The Passionate Programmer by Chad Fowler

  • Choosing your market
    1. Lead or bleed - makes the argument to find the next technology going out of style and be the person who gets the new technology to talk to the old technology
    2. Supply and demand - exploit market imbalances or find the places where you can compete at the high end of the market
    3. Coding don't cut it anymore - you need to understand your business
    4. Be the worst - be the worst guy on the team (and therefore learning from everyone else who is better than you)
    5. Invest in your intelligence - be curious
    6. Don't listen to your parents - take risks and experience new things
    7. Be a generalist - software development doesn't follow a nice manufacturing process; there is real value in people who can see across the different dimensions of an organization
    8. Be a specialist - this doesn't mean just not knowing about other things
    9. Don't put all your eggs in someone else's basket - don't build your career around a single technology that someone else controls; makes the point that if you must focus on a technology, focus on an open source technology
    10. Love it or leave it - find the thing you want to learn about just for fun
  • Investing in your product
    1. Learn to fish - take the time to learn to be self-sufficient
    2. Learn how businesses really work - learn basic business finance and how you contribute to P&L
    3. Find a mentor - particularly helpful for guiding what you should invest your learning time in
    4. Be a mentor - you learn best by teaching (and writing)
    5. Practice - be fluent with the tools of your language, practice with additional fake constraints to stretch yourself
    6. The way that you do it - improve your software writing process
    7. On the shoulders of giants - take the opportunity to learn from open source projects
    8. Automate yourself into a job - be solution-centric instead of technology-centric
  • Executing
    1. Right now - treat your project like a race to get it done with speed
    2. Mind reader - work on the things that the organization (or your boss) needs but doesn't quite know they need yet
    3. Daily hit - aim for a noticeable accomplishment every day (or week)
    4. Remember who you work for - align your work with your managers needs
    5. Be where you're at - focus on the present and do that well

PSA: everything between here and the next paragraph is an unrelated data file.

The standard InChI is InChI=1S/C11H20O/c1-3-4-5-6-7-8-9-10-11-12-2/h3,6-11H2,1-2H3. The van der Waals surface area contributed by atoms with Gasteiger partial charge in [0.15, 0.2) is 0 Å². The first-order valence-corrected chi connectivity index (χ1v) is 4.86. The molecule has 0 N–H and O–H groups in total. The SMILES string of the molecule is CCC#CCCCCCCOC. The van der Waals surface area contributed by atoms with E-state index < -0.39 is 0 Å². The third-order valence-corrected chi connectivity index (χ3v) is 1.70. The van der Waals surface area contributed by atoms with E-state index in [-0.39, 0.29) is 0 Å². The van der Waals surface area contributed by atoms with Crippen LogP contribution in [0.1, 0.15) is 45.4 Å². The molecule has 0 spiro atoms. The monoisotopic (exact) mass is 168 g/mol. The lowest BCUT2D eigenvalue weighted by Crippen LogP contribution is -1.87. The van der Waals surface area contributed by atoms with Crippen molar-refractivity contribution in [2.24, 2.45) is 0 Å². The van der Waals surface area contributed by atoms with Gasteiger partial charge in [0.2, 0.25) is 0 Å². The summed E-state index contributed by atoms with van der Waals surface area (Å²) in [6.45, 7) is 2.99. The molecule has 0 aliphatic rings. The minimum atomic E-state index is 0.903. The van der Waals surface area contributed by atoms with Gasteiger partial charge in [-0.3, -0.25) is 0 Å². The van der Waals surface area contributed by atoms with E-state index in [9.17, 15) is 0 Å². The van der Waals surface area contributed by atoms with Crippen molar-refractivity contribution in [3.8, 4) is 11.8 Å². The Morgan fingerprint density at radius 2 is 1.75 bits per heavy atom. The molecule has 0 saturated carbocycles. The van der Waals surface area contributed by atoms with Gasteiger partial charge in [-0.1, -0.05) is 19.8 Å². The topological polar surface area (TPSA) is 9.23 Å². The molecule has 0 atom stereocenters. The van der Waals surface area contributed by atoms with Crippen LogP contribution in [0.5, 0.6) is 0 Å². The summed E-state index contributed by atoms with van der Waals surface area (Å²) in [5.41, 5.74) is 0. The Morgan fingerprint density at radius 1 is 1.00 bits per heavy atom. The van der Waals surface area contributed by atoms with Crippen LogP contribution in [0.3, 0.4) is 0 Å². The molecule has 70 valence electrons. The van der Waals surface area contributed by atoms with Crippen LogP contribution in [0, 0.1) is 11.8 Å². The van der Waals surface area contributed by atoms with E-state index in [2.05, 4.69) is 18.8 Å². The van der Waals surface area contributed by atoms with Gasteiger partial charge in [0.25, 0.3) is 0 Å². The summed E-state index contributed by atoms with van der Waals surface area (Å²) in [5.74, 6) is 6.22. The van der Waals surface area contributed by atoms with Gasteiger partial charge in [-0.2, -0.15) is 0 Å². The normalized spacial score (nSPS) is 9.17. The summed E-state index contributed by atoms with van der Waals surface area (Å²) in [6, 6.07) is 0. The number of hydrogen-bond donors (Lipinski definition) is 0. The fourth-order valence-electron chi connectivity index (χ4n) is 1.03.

6. How good a job can I do today? - work is boring if we can't be creative and aren't challenged: find ways to add these to your boring tasks
    7. How much are you worth? - think in terms of how much value you create for your employer
    8. A pebble in a bucket of water - remember that you are replaceable
    9. Learn to love maintenance - maintenance is important, undervalued, and an opportunity to really learn the business logic of the organization
    10. Eight-hour burn - work relentlessly for 8 hours; we are more efficient with scarce resources
    11. Learn now to fail - raise issues early, take the blame, offer solutions, and ask for help
    12. Say no - say no instead of not delivering
    13. Don't panic - take a step back to gain perspective to keep from panic if
    14. Say it, do it, show it - publish plans and deliver
  • Marketing
    1. Perceptions - perceptions matter, so learn how to manage them for the various relationships at work
    2. Adventure tour guide - remember that people who don't know how to program are on average just as smart, so learn to communicate in a way that makes them comfortable and not feel dumb
    3. Meet rite reel nice - writing skill is important: you are what you can explain
    4. Be present - people are comfortable with personal interaction, so make an effort to walk over and talk to them or pick up the phone
    5. Suit speak - be able to explain the business purpose for what it is you are working on
    6. Change the world - have a mission
    7. Let your voice be heard - publish and speak to get your name out, and start sooner than you think you're ready
    8. Build your brand - build awareness and positive association
    9. Release your code - contributing to open source software builds your name and demonstrates your passion for software development
    10. Remarkability - make remarkable things
    11. Making the hang - reach out to the people you admire in your field, hang out with them, and learn from them
  • Maintaining your edge
    1. Already obsolete - think of time learning a technology as an investment that depreciates quickly; think ahead to the next technologies
    2. You’ve already lost your job - the job you were hired for no longer exists
    3. Path with no destination - development (the path) is the end, not just the deliverable
    4. Make yourself a map - you need a personal career map to know where you are heading; think about the story your set of skills tells
    5. Watch the market - similar to the stock market, keep an eye on the market to know what personal development investments you should make
    6. That fat man in the mirror - it’s hard to notice change when you see it every day; take the input of others to understand where you are in your career and uncover your blind spots
    7. The south Indian monkey trap - value rigidity from Zen and Motorcycle maintenance: try to avoid value rigidity when it comes to which technology to use for a particular task
    8. Avoid waterfall career planning - be agile and think in terms of constant change
    9. Better than yourself - make today better than yesterday
    10. Go independent